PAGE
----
How to Check the Child Abuse Registry

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The information contained on each state's child abuse register is confidential and generally, you can search only for entries relating to yourself. Procedures vary by state and may require submission of a notarized application. The reply will confirm whether your name is listed on the register.

Most states maintain a statewide child abuse registry, which is a centralized listing of all reports and incidences of child abuse and neglect. The exact format varies from state to state, but a search will usually disclose the name of the child and the perpetrator, along with details of the abuse. Access to the registry is restricted, with the intent that searches are made only by law enforcement, child protection agencies and certain employers for screening purposes.

Who Can Check the Child Abuse Registry?

State child abuse registries are confidential so it’s not possible for just anyone to poke around and dig up information on a colleague or a neighbor. In most states, a person can request a child protection registry search on themselves only if they believe they were suspected or substantiated for child abuse or neglect.

In fact, states have a duty of confidentiality in suspected child abuse cases. Records are hidden from public scrutiny to protect the privacy rights of the family, and only professionals involved in the involved child’s life have access to them. Typically, police officers, child protection officers, medical professionals, attorneys, judges, adoption agencies and fostering agencies are permitted access to the registry.

There are exceptions to every rule, and some states permit disclosure to individuals in very specific, very limited circumstances such as if the incident resulted in the fatality of a child. As a general rule, it’s best to assume that an individual can search only for entries relating to themselves.

How to Request a Search of the Child Abuse Registry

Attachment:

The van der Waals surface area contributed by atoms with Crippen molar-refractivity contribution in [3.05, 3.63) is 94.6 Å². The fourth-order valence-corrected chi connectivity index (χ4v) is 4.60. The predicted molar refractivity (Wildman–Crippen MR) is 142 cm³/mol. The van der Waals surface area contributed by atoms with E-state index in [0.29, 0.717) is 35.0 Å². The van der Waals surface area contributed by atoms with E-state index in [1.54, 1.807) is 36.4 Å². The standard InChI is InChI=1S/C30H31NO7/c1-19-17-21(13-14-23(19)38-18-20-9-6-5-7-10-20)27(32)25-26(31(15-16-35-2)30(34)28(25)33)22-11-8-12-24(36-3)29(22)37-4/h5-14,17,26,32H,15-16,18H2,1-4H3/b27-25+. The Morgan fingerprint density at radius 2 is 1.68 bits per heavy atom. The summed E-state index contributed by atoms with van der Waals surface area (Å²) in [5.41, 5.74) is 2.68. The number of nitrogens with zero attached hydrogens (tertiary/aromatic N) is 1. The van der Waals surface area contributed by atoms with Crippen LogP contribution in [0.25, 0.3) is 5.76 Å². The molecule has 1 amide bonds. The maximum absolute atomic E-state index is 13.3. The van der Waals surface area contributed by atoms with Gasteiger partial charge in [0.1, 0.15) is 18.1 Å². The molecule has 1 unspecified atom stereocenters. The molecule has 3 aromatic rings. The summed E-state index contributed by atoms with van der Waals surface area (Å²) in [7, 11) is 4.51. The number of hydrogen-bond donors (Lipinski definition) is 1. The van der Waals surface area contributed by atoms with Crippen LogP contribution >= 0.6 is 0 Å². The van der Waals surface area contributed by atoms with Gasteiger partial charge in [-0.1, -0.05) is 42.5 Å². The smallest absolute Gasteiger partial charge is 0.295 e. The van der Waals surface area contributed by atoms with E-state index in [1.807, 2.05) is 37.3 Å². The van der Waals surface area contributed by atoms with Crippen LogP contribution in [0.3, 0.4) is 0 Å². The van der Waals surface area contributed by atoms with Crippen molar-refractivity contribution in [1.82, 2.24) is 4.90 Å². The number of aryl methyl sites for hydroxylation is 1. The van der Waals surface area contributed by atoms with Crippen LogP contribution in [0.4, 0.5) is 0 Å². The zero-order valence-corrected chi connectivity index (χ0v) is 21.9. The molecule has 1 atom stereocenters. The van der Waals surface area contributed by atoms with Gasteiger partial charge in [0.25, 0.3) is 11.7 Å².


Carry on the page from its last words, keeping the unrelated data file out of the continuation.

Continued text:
The process for requesting a search of the child abuse registry varies by state. An individual interested in such a search should check with the state department of health and social services. In general though, the application process should look something like this one for Vermont:

  1. Complete a request form. The form will ask for the applicant’s details and identifying information such as current and past addresses and Social Security number.
  2. Sign the form in the presence of a notary public.
  3. Mail the form to the Child Protection Registry and wait for a reply. In Vermont, this takes up to 25 business days. 

What Information Does the Child Abuse Registry Contain?

Records vary by state but generally, the registry will include:

  • Identifying information about the child and the perpetrator.
  • The nature and extent of the abuse, including the child’s injuries.
  • Information about other children in the same environment.

The registry may contain additional information such as medical reports and photographs of the child, but it’s unlikely a self-searcher would be given access to these details. In some states, all the searcher will get is confirmation of whether their name is listed on the registry.

Some states only include substantiated reports in the child protection registry, meaning investigators have confirmed the occurrence of abuse or neglect. Others include unsubstantiated reports as well. Where an allegation is not proven, the registry entry should say that it is unsubstantiated, unproven or a similar designation.

Challenging the Child Abuse Records

In about 44 states, a person whose name appears on the registry has the right to challenge the findings of the child-abuse investigation and to have an old or inaccurate record deleted or expunged from the registry. For instance, in Alabama, a named person can request that an unsubstantiated record is expunged from the central registry after five years.

In most cases, the application is dealt with by a process known as an administrative record review, where officials who were not involved in the original case re-open and review the evidence. In some states, a court order will be required before the entry can be expunged.

Use of Records for Employment Screening

Around 32 states permit employers to access the central registry as part of a background check for employment screening purposes, but only where the job involves significant contact with children, such as a teacher, youth worker or child care provider. There may be a different application process for prospective employers, so check with the state department of health and social services.

References

About the Author

Jayne Thompson earned an LL.B. in Law and Business Administration from the University of Birmingham and an LL.M. in International Law from the University of East London. She practiced in various “Big Law” firms before launching a career as a commercial writer. Her work has appeared on numerous legal blogs including Quittance, Upcounsel and Medical Negligence Experts.

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